Sociopolitical typology

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Sociopolitical typology refers to four types, or levels, of a political organization: “band,” “tribe,” “chiefdom,” and “state” created by the anthropologist Elman Service.


Elman Service’s work is fundamental to cultural materialism, the predominant paradigm in modern anthropology. Ethnographic and archaeological studies in hundreds of places have revealed many correlations between economy and social and political organizations. These types correlate with adaptive strategies or economic typology.

Thus, foragers as an economic type tend to have band organization. Similarly, many pastoralists and horticulturalists have lived in tribal societies or, more simply, tribes. While most chiefdoms had farming economies, herding was important in some of the Middle Eastern chiefdoms. The non-industrial states usually had an agricultural base. With food production come the larger, denser populations and more complex economies than are found among foragers. New regulatory problems were created by these features and that gave rise to more complex relations and linkages.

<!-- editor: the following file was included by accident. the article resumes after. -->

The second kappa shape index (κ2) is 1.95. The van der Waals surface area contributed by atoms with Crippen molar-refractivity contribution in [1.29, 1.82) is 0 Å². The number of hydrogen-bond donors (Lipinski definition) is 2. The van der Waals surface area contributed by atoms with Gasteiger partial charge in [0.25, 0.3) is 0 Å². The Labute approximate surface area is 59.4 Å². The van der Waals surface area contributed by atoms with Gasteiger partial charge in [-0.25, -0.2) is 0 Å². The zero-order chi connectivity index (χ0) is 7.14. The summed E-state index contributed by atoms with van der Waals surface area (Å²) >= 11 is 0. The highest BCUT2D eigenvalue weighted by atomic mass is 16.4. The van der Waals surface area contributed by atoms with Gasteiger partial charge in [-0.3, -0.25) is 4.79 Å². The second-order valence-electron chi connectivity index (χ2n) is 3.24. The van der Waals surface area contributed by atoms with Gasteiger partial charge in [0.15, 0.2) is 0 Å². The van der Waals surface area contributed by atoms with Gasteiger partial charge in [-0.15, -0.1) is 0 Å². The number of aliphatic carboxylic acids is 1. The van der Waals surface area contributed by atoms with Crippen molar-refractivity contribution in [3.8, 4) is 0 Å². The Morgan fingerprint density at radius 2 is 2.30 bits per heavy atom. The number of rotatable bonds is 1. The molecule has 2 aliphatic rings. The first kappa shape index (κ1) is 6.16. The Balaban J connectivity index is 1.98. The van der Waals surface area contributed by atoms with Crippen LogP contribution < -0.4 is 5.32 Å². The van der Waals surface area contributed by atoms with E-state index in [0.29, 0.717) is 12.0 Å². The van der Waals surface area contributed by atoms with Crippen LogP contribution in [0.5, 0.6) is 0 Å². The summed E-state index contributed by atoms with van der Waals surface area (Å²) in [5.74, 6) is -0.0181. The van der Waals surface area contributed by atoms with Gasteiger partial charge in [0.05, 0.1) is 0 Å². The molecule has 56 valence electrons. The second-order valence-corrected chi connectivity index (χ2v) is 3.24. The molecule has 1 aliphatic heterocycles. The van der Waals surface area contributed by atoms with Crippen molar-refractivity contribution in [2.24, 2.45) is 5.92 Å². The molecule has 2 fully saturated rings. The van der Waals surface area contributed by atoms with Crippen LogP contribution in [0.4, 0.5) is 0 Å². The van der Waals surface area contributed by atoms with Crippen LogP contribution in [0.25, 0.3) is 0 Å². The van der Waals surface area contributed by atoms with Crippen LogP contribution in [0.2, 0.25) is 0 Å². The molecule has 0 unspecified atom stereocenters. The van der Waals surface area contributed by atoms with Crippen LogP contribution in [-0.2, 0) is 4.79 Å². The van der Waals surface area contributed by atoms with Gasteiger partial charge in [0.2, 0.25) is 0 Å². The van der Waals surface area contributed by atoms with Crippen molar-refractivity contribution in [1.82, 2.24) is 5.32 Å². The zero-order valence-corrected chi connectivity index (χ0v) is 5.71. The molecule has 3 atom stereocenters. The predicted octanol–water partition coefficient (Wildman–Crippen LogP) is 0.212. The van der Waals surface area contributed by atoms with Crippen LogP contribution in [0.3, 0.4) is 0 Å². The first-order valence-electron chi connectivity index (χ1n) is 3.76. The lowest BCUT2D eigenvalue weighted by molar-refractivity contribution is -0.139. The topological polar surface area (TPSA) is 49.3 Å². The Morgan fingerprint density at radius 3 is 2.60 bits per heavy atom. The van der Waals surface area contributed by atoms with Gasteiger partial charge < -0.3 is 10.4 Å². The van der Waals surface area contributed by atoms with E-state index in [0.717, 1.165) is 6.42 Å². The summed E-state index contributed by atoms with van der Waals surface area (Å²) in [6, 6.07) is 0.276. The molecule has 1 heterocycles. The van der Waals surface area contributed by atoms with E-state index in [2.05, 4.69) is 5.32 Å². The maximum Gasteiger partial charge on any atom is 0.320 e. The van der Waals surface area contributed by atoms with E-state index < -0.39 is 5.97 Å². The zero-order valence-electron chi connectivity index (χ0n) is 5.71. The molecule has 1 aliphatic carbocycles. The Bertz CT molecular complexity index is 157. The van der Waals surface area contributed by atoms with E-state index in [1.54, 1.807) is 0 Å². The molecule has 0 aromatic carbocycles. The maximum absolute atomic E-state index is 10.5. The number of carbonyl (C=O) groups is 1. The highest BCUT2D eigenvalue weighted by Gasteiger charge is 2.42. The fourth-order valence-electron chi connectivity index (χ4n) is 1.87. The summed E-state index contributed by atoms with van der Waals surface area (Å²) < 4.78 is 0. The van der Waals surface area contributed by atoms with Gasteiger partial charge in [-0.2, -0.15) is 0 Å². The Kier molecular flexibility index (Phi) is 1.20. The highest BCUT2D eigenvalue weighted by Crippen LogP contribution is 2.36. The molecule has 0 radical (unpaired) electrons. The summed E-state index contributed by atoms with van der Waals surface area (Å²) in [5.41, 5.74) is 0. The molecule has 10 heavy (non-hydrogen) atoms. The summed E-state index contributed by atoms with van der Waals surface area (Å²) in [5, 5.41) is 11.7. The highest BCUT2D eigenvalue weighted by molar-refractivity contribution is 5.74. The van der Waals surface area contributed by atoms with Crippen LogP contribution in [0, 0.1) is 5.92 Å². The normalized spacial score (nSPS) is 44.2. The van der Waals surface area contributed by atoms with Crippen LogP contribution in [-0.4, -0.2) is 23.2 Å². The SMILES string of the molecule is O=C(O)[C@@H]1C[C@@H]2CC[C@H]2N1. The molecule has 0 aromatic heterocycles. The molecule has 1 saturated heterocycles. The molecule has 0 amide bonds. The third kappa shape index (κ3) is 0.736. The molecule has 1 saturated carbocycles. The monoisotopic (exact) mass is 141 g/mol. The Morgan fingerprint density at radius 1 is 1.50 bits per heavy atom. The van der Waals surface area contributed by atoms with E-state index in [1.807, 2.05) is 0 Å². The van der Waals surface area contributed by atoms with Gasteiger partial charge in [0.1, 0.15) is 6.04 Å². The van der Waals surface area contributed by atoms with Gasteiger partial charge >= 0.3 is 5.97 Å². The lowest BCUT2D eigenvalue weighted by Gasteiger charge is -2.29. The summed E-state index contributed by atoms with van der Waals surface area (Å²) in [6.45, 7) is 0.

There have been many sociopolitical trends reflecting the increased regulatory demands associated with food production. Archaeologists study these trends through time, and cultural anthropologists observe them among contemporary groups.


  • Elman Service, Primitive Social Organization (1962), Profiles in Ethnology (1963), Origins of the State and Civilization (1975)

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